News

bb77f66b 16ec 4bd1 a77d 5a38941fadc6

Digital learning and emotional intelligence

Our Learning Innovation team have been combining 3D modelling and virtual reality to engage students on a highly emotive level, with our Gallipoli exhibition. Learning Innovation Specialist Donald James talks to us about this programme.

It’s a lot to ask the children who visit Gallipoli: The Scale of Our War to be empathetic to those who lived and died during the campaign. With very little frame of reference to the pain, desperation, and squalor of that time, the facts of war can seem distant and un-relatable. Many children never met their relatives who fought in the war and never heard the stories first hand. It’s a challenge to make the exhibition relevant to school students beyond a unit in their history curriculum. We believe the context of Gallipoli is important enough that all generations should be able to connect with it on a human level. If we want visitors to leave Gallipoli: The Scale of Our War with anything, it’s the knowledge of how the people who experienced it felt. It’s a language that all humans can understand and it’s important to allow us to be empathetic to the experience of others.

We’ve developed a learning programme which gives students the opportunity to explore the emotional experience of Gallipoli veterans.  By focusing on relatable feelings and emotions students are given the tools to have a personal connection to the stories in the exhibition. We want students to understand how it makes them feel as well as knowing how the people who went through Gallipoli felt.

There are two parts to the learning programme. The first is an educator-led tour through the exhibition which focuses mostly on the incredibly detailed sculptures created by Weta Workshop. The giants are in their own room, there’s a soundtrack playing which includes words about their experience, and it’s carefully lit to invite contemplation. We focus the discussion on emotions and how they are made manifest through the physical postures of the sculptures. The students are encouraged to ‘read’ the sculpture’s emotional state by looking at how they hold their bodies and faces. We discuss those emotions and why they might be feeling them in that moment. The purpose of this is to introduce the emotional weight of war to students and give them vocabulary and context for how these ordinary New Zealanders were affected by the war.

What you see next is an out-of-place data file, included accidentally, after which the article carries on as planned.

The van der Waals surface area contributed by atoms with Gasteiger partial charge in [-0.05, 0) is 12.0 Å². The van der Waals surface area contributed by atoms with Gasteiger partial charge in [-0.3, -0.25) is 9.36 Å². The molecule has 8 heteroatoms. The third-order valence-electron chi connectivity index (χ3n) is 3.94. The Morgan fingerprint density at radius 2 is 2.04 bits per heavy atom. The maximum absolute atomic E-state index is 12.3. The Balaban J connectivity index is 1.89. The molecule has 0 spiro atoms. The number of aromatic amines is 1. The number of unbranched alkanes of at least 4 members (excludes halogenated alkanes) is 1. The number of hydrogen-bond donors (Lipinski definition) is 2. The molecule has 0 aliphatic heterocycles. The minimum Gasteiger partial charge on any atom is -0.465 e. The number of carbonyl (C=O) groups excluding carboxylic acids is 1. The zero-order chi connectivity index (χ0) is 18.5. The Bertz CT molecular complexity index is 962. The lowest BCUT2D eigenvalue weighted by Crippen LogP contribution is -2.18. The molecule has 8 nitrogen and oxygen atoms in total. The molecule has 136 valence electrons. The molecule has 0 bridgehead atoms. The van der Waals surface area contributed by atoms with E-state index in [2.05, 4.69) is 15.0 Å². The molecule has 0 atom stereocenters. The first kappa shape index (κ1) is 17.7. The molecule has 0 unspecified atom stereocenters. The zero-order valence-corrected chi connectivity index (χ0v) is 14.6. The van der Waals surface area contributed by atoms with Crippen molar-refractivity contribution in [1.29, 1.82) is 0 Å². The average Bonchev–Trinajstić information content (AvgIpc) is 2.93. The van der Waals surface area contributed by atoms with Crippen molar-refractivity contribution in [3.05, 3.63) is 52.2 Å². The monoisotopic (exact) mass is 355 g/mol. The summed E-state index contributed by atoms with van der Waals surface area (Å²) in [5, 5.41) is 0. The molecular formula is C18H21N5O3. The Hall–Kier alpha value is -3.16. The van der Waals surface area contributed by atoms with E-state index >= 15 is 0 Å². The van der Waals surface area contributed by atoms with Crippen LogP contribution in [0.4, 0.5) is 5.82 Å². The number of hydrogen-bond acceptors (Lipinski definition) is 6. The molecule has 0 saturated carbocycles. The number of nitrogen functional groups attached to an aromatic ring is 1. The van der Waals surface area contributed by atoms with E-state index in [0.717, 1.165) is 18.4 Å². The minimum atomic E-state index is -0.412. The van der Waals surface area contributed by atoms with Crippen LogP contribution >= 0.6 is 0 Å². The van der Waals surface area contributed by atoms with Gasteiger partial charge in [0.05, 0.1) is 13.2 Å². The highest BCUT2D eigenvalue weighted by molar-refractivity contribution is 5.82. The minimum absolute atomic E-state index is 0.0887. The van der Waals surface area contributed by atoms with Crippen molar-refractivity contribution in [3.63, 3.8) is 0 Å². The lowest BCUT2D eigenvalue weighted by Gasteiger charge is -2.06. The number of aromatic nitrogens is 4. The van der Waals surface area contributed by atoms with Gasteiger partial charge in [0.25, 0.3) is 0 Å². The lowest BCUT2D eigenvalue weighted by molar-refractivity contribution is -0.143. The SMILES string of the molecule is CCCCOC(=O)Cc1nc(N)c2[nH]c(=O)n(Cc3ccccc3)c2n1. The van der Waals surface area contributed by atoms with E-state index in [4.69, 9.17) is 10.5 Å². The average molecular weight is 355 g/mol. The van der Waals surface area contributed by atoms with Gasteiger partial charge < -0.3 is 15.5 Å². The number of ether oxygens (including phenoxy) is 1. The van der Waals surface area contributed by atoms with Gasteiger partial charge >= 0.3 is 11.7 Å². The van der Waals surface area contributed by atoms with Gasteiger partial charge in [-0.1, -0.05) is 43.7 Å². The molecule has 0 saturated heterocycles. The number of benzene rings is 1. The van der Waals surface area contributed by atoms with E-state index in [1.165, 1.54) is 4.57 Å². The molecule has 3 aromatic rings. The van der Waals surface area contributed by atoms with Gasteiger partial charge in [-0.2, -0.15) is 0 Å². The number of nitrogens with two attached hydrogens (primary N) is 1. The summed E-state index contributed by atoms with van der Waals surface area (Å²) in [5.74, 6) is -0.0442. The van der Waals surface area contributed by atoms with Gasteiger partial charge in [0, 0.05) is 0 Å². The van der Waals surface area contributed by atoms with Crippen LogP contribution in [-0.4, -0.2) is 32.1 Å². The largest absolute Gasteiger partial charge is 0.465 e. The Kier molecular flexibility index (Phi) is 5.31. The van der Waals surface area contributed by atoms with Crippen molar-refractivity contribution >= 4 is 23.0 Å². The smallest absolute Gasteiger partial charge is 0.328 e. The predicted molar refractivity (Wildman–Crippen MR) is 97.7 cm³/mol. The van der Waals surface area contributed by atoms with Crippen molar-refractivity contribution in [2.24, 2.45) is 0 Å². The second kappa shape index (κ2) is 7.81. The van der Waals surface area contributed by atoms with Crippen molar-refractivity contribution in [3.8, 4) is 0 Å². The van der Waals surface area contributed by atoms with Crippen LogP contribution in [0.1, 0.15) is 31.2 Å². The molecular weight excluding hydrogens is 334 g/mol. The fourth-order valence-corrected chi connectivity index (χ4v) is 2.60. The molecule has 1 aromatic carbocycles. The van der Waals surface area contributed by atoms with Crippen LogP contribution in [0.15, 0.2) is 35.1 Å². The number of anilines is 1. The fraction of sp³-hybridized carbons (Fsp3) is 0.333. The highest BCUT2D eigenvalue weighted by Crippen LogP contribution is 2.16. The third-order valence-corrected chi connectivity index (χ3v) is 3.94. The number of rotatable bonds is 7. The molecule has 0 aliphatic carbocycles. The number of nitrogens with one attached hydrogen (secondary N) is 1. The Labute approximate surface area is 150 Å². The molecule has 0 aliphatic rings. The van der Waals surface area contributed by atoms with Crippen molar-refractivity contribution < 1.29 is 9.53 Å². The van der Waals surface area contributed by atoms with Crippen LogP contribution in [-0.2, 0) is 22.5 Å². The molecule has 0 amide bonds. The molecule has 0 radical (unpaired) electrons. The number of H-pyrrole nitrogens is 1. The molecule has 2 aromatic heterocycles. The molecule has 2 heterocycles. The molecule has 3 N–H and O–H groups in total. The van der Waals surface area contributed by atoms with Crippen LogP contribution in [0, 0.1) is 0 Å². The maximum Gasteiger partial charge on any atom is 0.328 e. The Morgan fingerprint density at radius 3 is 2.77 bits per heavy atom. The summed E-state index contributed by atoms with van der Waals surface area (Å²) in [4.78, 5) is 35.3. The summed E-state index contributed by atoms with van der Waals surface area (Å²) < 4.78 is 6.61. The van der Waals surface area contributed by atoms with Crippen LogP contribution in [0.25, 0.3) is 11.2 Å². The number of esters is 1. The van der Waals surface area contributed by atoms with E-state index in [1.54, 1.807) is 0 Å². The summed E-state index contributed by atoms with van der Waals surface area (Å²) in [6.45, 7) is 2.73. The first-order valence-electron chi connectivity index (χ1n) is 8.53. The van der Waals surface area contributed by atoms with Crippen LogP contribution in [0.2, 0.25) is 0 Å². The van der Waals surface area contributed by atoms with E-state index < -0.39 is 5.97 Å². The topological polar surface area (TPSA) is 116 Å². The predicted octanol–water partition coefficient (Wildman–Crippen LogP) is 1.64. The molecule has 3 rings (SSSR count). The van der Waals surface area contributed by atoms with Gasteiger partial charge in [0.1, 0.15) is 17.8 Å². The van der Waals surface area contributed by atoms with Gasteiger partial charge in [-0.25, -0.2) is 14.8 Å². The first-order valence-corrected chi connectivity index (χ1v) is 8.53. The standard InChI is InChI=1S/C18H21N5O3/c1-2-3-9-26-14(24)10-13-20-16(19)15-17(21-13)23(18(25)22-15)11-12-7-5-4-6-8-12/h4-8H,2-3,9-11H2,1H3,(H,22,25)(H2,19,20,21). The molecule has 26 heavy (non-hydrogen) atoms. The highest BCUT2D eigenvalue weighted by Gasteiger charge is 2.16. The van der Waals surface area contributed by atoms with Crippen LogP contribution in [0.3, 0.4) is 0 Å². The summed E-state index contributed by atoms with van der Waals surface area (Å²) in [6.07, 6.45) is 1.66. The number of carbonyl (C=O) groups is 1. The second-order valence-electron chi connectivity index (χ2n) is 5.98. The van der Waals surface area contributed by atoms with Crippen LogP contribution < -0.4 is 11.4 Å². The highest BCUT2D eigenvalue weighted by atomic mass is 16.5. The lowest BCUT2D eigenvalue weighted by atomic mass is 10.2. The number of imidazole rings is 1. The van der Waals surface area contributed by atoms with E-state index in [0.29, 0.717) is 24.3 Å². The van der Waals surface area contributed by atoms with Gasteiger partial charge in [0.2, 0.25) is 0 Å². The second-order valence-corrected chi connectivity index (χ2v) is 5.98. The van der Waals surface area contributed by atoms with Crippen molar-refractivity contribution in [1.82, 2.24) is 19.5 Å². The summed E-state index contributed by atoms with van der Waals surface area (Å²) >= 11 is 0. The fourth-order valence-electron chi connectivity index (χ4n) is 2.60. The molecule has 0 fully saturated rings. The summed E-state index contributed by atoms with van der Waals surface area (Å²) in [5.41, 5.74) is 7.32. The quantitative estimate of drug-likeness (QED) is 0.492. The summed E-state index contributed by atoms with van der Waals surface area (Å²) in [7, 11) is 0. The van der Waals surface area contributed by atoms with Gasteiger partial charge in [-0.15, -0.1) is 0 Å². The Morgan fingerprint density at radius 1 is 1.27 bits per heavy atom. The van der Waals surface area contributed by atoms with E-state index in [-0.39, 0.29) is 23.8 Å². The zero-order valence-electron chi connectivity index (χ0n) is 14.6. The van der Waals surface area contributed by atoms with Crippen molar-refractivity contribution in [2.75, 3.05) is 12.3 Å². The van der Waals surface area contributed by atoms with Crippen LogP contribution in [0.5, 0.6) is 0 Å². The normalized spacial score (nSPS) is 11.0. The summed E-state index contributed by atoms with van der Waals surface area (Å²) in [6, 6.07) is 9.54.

The second part of the programme uses a rapid 3D scanning process to scan students posed in a tableau that represents a feeling or emotion. The 3D scanning can take anywhere from 3–10 minutes depending on how careful and detailed the students are trying to be. These 3D scans can be converted into very simple Virtual Reality (VR) experiences using Sketchfab, a free online VR platform and the models scaled up to the size of giants. They can even be used back at school as writing or art prompts and combined with audio recordings or annotated. The examples below are screenshots of 3D scans created by students from Our Lady of Victories School. If you have a cardboard viewer and a smartphone you can see these models in VR for yourself by going to our Sketchfab account.

The range of emotions that students come up with is confronting and powerful. There are few experiences where children are given the agency to perform and practice deep emotions. In this programme we are asking students to explore and understand their own emotional range, and these are things that are often very difficult for people to talk or write about. The emotions of fear, pride, anger, disgust, hope, and sadness are universal and translatable to all of us. If children are to understand what war is, we believe we should teach them emotional intelligence and with it comes understanding, empathy, and tolerance.
 

Back to News

Latest Articles

Accidentally Surrealist exhibition in the Euan and Ann Sinclair Gallery

Photographs from Te Papa’s collection will respond to the major Surrealism exhibition opening in Toi Art in June

Read more

Work of an important botanist, once thought lost, potentially uncovered in our collections.

Herbarium specimens stored at Te Papa for almost 150 years may be those of German botanist Johannes Fluegge (1775-1816), whose botanical garden was destroyed by French troops in 1813 and botanical collections thought to be lost.

Read more

Curator Modern Art Lizzie Bisley pays tribute to Christchurch artist Bill Hammond.

We were deeply saddened to hear of the death of Bill Hammond. Hammond made a huge contribution to New Zealand art over the past 40 years. Best known for his magical, haunting bird paintings, his work has engaged deeply with Aotearoa’s environmental and colonial history.

Read more

Exhibition of Surrealist masterpieces opening at Te Papa in June

Te Papa Exhibition Designer Rosanne Kwan and Curator Modern Art Lizzie Bisley offer insights into the Surrealist Art exhibition that will open at in Toi Art in June.

Read more